El Salvador President Asks People to Be Patient, Says Bitcoin Value Will Grow After Bear Market

El Salvador’s Bitcoin-boosting president has asked people to be patient after the cryptocurrency price fell below $20,000(roughly Rs. 15,50,000) — less than half the price the government paid.

According to the tracking site nayibtracker.com, under President Nayib Bukele’s administration, El Salvador has spent about $105(roughly Rs.8,200) million on Bitcoin, starting last September and paying an average of almost $46,000(roughly Rs. 35, 90,000) per coin.

The value of that investment in the currency, also known as “BTC,” is now calculated to have fallen by over 57 percent, or around $61(roughly Rs. 4,800) million.

“I see that some people are worried or anxious about the #Bitcoin market price,” Bukele wrote on his Twitter account late Saturday. “My advice: stop looking at the graph and enjoy life. If you invested in #BTC, your investment is safe, and its value will immensely grow after the bear market.”

“Patience is the key,” the president wrote.

“””Bukele became the first leader in the world to make the cryptocurrency legal tender last year and was a devoted booster at least up to May when he boasted of “buying the dip” in the currency’s price. But the coin has slid further since then. On Tuesday, when a Bitcoin publication crowed that El Salvador has lost “only” $40(roughly Rs.3,200) million on its investment, Bukele tweeted with apparent incredulity: “You’re telling me we should buy more #BTC?”

Finance Minister Alejandro Zelaya sought to put a good face on the situation Wednesday in an interview with a local television station, saying that because El Salvador hasn’t sold any of its Bitcoins, it hasn’t suffered any loss.

“When they tell me that El Salvador’s budgetary risk has increased because of the supposed loss, that loss doesn’t exist,” Zelaya said. “That must be made clear because we have not sold.”


However, most companies and governments write down the value of what accountants call an “unrealized loss,” even if they don’t sell the distressed asset.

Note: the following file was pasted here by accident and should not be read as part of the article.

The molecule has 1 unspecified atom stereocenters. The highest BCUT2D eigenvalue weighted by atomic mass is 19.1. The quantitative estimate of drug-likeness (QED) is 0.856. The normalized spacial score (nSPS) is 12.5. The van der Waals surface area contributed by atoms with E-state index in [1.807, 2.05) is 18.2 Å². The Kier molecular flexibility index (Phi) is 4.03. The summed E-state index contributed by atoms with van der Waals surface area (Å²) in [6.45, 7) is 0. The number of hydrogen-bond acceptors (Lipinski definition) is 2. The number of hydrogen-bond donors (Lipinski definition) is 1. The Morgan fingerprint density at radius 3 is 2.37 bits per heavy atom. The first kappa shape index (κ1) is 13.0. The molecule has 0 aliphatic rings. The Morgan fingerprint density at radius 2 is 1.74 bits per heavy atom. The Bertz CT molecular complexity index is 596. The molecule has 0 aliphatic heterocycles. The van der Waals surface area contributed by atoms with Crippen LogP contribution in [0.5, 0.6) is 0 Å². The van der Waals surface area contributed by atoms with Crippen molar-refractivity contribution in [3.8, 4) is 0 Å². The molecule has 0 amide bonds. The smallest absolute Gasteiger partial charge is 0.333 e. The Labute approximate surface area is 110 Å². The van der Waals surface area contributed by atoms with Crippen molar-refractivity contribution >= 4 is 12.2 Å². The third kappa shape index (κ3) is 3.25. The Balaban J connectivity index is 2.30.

Zelaya also insisted the Bitcoin slide doesn’t matter much for El Salvador, saying that “this doesn’t even represent 0.5 percent of our budget.”

That might prove a hard sell in a country where about one-fifth of the people live on less than $5.50(roughly Rs. 430) daily.

In January, El Salvador rejected a recommendation by the International Monetary Fund to drop Bitcoin as legal tender.

Zelaya said at the time that “no international organization is going to make us do anything, anything at all,” calling it an issue of “sovereignty.” The IMF cited concerns about the volatility of Bitcoin prices, and the possibility of criminals using the cryptocurrency. The IMF recommended that El Salvador dissolve the $150(roughly Rs.11,700) million trust fund it created when it made the cryptocurrency legal tender and return any unused funds to its treasury.

Bukele has touted Bitcoin to significantly increase financial inclusion, drawing millions of people who previously lacked bank accounts into the financial system. He has also spoken of the parallel tourism promotion targeting Bitcoin enthusiasts.

Bukele pushed to adopt Bitcoin as legal tender alongside the US dollar. El Salvador’s Legislative Assembly made the country the first to do so in June 2021.

Bella E. McMahon
I am a freelance writer who started blogging in college. I am fascinated by human nature, politics, culture, technology, and pop culture. In addition to my writing, I enjoy exploring new places, trying out new things, and engaging in conversations with new people. Some of my favorite hobbies are reading, playing music, making crafts, writing, traveling, and spending time with my family.